Hundreds of women marched through Nairobi on Monday to protest the president's failure to name women to at least one-third of government positions, as Kenya's constitution requires.
Two weeks ago, President Uhuru Kenyatta unveiled a Cabinet shakeup, naming nine people for high-ranking government positions. Not one of the nominees was a woman.
The president also dropped all five women from his earlier Cabinet.
Activists — led by Wangeci Wachira, the head of the Center for Rights, Education and Awareness — marched to the president's office at Harambee House on Monday to present him with a petition, demanding the appointment of at least nine women to the Cabinet.
"The women of Kenya are tired of being treated like second-class citizens, and now stand together to ensure that we take our right to a place at the decision-making table," Wachira said. "We will continue to agitate and use all means at our disposal to ensure that our demands are met and the right to equal political participation and representation is realized at all levels of decision-making in Kenya."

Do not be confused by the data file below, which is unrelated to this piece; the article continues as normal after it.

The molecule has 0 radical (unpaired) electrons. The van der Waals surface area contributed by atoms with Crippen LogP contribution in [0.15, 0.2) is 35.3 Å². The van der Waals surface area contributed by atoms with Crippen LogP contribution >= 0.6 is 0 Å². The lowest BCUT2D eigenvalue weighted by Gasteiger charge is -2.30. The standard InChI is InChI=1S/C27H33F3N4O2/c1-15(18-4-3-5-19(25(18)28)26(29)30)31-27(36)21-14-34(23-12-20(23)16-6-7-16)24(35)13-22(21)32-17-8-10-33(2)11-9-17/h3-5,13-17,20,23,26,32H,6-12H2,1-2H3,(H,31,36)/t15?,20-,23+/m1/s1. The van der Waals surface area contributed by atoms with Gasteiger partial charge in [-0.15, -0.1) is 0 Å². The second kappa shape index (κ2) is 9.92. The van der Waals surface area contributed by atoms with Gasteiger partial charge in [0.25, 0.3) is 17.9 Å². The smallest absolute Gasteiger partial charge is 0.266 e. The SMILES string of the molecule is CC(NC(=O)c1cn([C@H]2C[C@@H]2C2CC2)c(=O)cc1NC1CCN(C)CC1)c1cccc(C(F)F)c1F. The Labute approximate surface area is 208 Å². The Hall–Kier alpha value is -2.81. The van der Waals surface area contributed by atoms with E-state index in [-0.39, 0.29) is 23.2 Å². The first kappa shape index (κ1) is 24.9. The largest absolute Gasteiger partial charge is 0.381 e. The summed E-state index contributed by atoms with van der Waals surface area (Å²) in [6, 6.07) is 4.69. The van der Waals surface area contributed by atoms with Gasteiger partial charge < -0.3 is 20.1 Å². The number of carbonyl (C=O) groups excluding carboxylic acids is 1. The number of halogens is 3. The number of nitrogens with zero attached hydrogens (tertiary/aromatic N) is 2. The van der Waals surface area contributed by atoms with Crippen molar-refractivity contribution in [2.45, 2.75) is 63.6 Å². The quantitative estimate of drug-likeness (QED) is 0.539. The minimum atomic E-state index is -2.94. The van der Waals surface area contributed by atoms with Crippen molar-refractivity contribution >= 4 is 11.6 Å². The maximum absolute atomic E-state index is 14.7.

The 2010 constitution required that women hold at least one-third of the seats in parliament and one-third of appointed state positions. It also set aside 47 special parliamentary seats for women.
However, the gender requirements have never been met. In Kenya's latest election, held last year, just 23 women were elected to regular seats in the National Assembly.
Two Kenyan rights groups have petitioned the High Court to compel the government to follow the constitution, but the court has not said when it might issue a ruling.